Dear Santa director hopes new doc brings holiday cheer to 'god-awful' year

Lauren Huff
·4 min read
Dear Santa director hopes new doc brings holiday cheer to 'god-awful' year

'Dear Santa' trailer

Writer and director Dana Nachman's new documentary, 'Dear Santa,' shines a light on the 100-year-old ‘Operation Santa’ Program of the United States Postal Service.

'Tis (almost) the season to be jolly, and IFC Films' new documentary Dear Santa has holly jolly goodness in spades.

Written and directed by Dana Nachman (Pick of the Litter), the film shines a light on the 100-year-old-plus Operation Santa program of the United States Postal Service — from the kids who write the letters to the North Pole, to the "adopter elves" who choose a child or family to help supply the presents themselves, to Santa's Elves (a.k.a the postal workers) who sort through the letters and later deliver the gifts.

In a conversation with EW about the film, Nachman says that around eight years ago her mother bought her a book from the post office about what happens to Santa's letters. "Every year at Christmas, I would read it to my kids," she says. "And I would think, oh my God, this is such an amazing book, but it would be an even better film."

And thus the idea for Dear Santa was born. To start, Nachman says she reached out to the U.S. Postal Service about her idea for the film, and to her surprise, they responded immediately saying they were interested in helping her tell the story. From there, Nachman and producer Chelsea Matter went to several letter-writing events held all over the country after Thanksgiving, where kids (and some adults, too!) write out their wishes to Santa and adopter elves can choose who they want to help. It was at those events, several of which appear in the film, that they met many of their subjects.

The trick, Nachman says, was to find the kids and adults who were asking for "special requests," as she put it. Think basic household necessities, 10 bunnies (yes, really), or a child asking for something to benefit their family as opposed to themself. The post office also knew to be on the lookout for such requests, and would send Nachman hundreds of possibilities for her to sort through.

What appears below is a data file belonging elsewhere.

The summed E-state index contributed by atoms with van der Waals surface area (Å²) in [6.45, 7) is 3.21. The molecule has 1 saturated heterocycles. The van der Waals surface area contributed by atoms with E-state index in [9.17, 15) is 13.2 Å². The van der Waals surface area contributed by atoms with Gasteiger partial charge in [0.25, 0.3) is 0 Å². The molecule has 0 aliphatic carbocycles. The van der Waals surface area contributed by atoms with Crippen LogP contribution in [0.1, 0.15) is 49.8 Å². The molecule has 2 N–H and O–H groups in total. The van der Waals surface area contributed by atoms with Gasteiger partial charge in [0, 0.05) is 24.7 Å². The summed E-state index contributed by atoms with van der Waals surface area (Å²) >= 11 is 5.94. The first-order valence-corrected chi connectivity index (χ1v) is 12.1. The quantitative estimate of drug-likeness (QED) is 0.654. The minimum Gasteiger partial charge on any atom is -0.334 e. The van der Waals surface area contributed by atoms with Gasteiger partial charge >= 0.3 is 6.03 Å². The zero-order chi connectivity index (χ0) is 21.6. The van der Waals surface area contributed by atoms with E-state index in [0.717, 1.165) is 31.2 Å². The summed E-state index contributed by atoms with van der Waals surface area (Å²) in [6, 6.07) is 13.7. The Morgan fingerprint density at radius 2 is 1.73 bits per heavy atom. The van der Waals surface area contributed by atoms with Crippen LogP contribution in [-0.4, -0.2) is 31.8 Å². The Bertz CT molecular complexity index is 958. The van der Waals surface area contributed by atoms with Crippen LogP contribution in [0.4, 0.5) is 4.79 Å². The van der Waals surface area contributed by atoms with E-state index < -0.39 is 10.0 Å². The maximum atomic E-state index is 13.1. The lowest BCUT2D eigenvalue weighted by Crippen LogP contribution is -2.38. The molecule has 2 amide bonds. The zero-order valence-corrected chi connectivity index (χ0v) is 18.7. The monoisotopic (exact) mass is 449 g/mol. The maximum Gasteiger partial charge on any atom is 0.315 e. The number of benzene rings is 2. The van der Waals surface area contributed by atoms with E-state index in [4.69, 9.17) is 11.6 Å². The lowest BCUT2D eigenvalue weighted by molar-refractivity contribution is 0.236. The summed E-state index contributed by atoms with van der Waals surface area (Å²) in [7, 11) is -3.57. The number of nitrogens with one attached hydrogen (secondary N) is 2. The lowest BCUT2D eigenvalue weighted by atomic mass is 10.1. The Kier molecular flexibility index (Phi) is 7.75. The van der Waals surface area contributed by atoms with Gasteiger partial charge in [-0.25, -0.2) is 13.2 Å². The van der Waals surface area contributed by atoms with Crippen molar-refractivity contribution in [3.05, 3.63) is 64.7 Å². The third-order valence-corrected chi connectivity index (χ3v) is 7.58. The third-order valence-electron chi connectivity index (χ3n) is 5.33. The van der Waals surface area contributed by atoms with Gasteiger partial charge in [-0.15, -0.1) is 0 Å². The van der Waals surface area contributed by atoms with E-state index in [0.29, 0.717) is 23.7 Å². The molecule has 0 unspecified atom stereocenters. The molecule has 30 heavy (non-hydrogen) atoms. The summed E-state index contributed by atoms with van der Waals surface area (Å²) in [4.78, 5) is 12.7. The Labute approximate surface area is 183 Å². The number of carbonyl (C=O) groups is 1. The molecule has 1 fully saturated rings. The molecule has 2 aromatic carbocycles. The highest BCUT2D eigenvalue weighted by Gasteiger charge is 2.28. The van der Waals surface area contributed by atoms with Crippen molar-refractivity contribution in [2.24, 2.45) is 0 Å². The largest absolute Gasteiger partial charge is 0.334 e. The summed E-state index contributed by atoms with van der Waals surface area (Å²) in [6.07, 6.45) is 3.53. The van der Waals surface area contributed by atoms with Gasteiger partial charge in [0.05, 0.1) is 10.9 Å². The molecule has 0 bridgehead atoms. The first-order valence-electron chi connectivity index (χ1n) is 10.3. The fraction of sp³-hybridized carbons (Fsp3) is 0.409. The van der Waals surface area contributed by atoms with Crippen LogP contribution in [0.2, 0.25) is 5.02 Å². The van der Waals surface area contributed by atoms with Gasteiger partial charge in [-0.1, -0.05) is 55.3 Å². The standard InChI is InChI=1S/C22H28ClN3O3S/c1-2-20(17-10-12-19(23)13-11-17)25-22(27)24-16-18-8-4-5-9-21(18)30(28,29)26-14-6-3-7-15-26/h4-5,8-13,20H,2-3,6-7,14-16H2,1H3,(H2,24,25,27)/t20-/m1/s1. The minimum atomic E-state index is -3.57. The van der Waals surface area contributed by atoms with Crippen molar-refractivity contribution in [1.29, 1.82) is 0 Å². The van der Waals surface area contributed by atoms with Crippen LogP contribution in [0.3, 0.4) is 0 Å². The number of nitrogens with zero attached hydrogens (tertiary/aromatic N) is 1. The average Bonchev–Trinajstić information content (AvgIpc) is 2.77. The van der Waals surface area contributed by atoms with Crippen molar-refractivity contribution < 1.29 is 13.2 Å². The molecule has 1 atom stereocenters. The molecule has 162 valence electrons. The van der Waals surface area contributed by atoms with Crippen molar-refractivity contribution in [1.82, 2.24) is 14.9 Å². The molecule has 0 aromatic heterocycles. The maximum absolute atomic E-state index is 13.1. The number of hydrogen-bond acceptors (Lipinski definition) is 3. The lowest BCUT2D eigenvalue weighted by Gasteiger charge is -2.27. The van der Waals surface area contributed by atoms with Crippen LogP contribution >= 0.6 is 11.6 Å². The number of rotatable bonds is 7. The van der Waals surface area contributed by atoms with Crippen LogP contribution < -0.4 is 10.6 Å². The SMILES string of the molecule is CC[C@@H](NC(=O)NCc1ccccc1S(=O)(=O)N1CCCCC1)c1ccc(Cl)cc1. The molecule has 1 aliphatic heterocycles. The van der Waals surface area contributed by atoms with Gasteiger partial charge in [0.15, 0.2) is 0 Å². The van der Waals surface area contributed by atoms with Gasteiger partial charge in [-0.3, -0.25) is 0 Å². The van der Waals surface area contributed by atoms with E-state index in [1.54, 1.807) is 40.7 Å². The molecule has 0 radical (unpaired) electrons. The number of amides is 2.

Ultimately, they whittled it down to about 100 possible subjects, and then, through the post office, they'd reach out to the families and ask if they'd be interested in participating in the film. "We would just sit by the phone and stress out and wait," she says.

Another complication was time. Nachman and her team essentially had just under three weeks to get all the footage they needed. "Last year was the shortest time between Thanksgiving and Christmas that's possible. And most kids and families start turning their attention to writing letters to Santa right after Thanksgiving. So we had a very, very short time to shoot everything," she recalls. "We didn't obviously know about the pandemic at this time, but even so, we thought there's no way to go back, everything has to be done now."

Like a Christmas miracle, it all worked out, and the film is set to release in select theaters and on-demand Dec. 4 — and just in the Saint Nick of time, too. 2020 has been a rough year for everyone, but especially the post office, something that Nachman couldn't have foreseen when she started the film last year.

"It's been a travesty in my mind to see what's happening with the post office," she says, referring to the deluge of backlogs, delays, and financial problems the institution has battled this year. She continues, "Especially after I got this very close look into many, many workers. We had several scenes that we just couldn't even include because we had too much stuff of postal workers helping each other, helping others, and the real communal aspects of the post office... And so then now to see that they're under fire and under stress is really sad for me."

IFC

Ultimately, though, she says working on the post-production of the heartwarming film during 2020 was a "gift" for all involved, and she's excited to share that with the world. "The times that we're in are just so god-awful, once in a generation awful," Nachman says. "I just really hope that people can feel good for the 82 minutes that they're watching this. I would say I hope they leave the theater or their living room happier than when they came in. If it could help in some small way with people not feeling so alone and divided, I'd be thrilled."

Watch the exclusive first trailer for Dear Santa above, and catch the film in theaters or on-demand beginning Dec. 4. To participate in Operation Santa, or swap doom-scrolling with a bit of happiness in the form of past letters written to Santa, visit the USPS Operation Santa page here.

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